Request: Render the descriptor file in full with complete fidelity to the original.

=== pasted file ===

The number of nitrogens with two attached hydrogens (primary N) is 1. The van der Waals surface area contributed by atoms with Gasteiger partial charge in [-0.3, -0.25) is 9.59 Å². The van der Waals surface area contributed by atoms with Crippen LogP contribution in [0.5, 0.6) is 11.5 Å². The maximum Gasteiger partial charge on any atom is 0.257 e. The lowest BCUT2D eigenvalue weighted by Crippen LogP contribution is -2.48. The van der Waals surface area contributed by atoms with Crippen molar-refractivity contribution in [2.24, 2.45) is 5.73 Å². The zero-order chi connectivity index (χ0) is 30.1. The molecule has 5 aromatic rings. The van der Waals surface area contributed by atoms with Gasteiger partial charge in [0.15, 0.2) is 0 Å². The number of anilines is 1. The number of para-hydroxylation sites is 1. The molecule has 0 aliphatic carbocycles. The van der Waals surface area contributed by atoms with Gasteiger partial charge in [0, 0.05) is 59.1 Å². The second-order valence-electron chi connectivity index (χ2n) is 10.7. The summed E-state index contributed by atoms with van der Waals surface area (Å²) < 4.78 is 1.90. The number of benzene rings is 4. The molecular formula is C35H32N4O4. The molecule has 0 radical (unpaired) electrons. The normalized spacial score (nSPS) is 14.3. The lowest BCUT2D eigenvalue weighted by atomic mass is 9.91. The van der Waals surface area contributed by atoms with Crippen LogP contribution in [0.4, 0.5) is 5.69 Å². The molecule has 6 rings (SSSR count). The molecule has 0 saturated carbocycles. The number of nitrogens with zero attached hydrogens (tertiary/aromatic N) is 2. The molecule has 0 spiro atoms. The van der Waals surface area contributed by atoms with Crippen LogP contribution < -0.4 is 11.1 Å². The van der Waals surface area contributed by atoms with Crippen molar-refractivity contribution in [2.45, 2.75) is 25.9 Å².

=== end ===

The number of nitrogens with two attached hydrogens (primary N) is 1. The van der Waals surface area contributed by atoms with Gasteiger partial charge in [-0.3, -0.25) is 9.59 Å². The van der Waals surface area contributed by atoms with Crippen LogP contribution in [0.5, 0.6) is 11.5 Å². The maximum Gasteiger partial charge on any atom is 0.257 e. The lowest BCUT2D eigenvalue weighted by Crippen LogP contribution is -2.48. The van der Waals surface area contributed by atoms with Crippen molar-refractivity contribution in [2.24, 2.45) is 5.73 Å². The zero-order chi connectivity index (χ0) is 30.1. The molecule has 5 aromatic rings. The van der Waals surface area contributed by atoms with Gasteiger partial charge in [0.15, 0.2) is 0 Å². The number of anilines is 1. The number of para-hydroxylation sites is 1. The molecule has 0 aliphatic carbocycles. The van der Waals surface area contributed by atoms with Gasteiger partial charge in [0, 0.05) is 59.1 Å². The second-order valence-electron chi connectivity index (χ2n) is 10.7. The summed E-state index contributed by atoms with van der Waals surface area (Å²) < 4.78 is 1.90. The number of benzene rings is 4. The molecular formula is C35H32N4O4. The molecule has 0 radical (unpaired) electrons. The normalized spacial score (nSPS) is 14.3. The lowest BCUT2D eigenvalue weighted by atomic mass is 9.91. The van der Waals surface area contributed by atoms with Crippen LogP contribution in [0.4, 0.5) is 5.69 Å². The molecule has 6 rings (SSSR count). The molecule has 0 saturated carbocycles. The number of nitrogens with zero attached hydrogens (tertiary/aromatic N) is 2. The molecule has 0 spiro atoms. The van der Waals surface area contributed by atoms with Crippen LogP contribution < -0.4 is 11.1 Å². The van der Waals surface area contributed by atoms with Crippen molar-refractivity contribution in [2.45, 2.75) is 25.9 Å².